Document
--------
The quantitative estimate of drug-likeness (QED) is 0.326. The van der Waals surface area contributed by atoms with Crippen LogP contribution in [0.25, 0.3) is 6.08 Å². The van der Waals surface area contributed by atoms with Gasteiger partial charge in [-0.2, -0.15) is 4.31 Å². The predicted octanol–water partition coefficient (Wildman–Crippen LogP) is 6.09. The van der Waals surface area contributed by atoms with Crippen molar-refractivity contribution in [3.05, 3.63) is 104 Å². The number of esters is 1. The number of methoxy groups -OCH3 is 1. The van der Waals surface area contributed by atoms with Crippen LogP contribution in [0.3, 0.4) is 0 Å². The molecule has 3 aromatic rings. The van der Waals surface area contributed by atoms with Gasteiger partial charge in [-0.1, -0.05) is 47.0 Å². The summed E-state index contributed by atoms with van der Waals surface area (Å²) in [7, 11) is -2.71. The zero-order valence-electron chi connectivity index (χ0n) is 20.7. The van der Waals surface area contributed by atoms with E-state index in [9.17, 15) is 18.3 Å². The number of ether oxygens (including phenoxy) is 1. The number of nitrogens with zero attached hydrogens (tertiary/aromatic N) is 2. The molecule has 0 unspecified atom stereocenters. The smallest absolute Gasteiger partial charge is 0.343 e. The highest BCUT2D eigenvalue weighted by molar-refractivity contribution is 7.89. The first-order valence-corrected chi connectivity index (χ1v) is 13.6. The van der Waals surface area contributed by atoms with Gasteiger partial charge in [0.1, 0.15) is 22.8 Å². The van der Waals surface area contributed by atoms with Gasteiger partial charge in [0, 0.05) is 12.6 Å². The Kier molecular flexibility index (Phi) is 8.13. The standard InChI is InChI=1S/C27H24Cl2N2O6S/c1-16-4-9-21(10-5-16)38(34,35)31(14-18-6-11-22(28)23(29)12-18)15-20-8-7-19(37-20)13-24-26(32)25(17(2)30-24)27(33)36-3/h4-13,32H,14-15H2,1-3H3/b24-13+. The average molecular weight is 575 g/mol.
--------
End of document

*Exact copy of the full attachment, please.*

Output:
The quantitative estimate of drug-likeness (QED) is 0.326. The van der Waals surface area contributed by atoms with Crippen LogP contribution in [0.25, 0.3) is 6.08 Å². The van der Waals surface area contributed by atoms with Gasteiger partial charge in [-0.2, -0.15) is 4.31 Å². The predicted octanol–water partition coefficient (Wildman–Crippen LogP) is 6.09. The van der Waals surface area contributed by atoms with Crippen molar-refractivity contribution in [3.05, 3.63) is 104 Å². The number of esters is 1. The number of methoxy groups -OCH3 is 1. The van der Waals surface area contributed by atoms with Crippen LogP contribution in [0.3, 0.4) is 0 Å². The molecule has 3 aromatic rings. The van der Waals surface area contributed by atoms with Gasteiger partial charge in [-0.1, -0.05) is 47.0 Å². The summed E-state index contributed by atoms with van der Waals surface area (Å²) in [7, 11) is -2.71. The zero-order valence-electron chi connectivity index (χ0n) is 20.7. The van der Waals surface area contributed by atoms with E-state index in [9.17, 15) is 18.3 Å². The number of ether oxygens (including phenoxy) is 1. The number of nitrogens with zero attached hydrogens (tertiary/aromatic N) is 2. The molecule has 0 unspecified atom stereocenters. The smallest absolute Gasteiger partial charge is 0.343 e. The highest BCUT2D eigenvalue weighted by molar-refractivity contribution is 7.89. The first-order valence-corrected chi connectivity index (χ1v) is 13.6. The van der Waals surface area contributed by atoms with Gasteiger partial charge in [0.1, 0.15) is 22.8 Å². The van der Waals surface area contributed by atoms with Gasteiger partial charge in [0, 0.05) is 12.6 Å². The Kier molecular flexibility index (Phi) is 8.13. The standard InChI is InChI=1S/C27H24Cl2N2O6S/c1-16-4-9-21(10-5-16)38(34,35)31(14-18-6-11-22(28)23(29)12-18)15-20-8-7-19(37-20)13-24-26(32)25(17(2)30-24)27(33)36-3/h4-13,32H,14-15H2,1-3H3/b24-13+. The average molecular weight is 575 g/mol.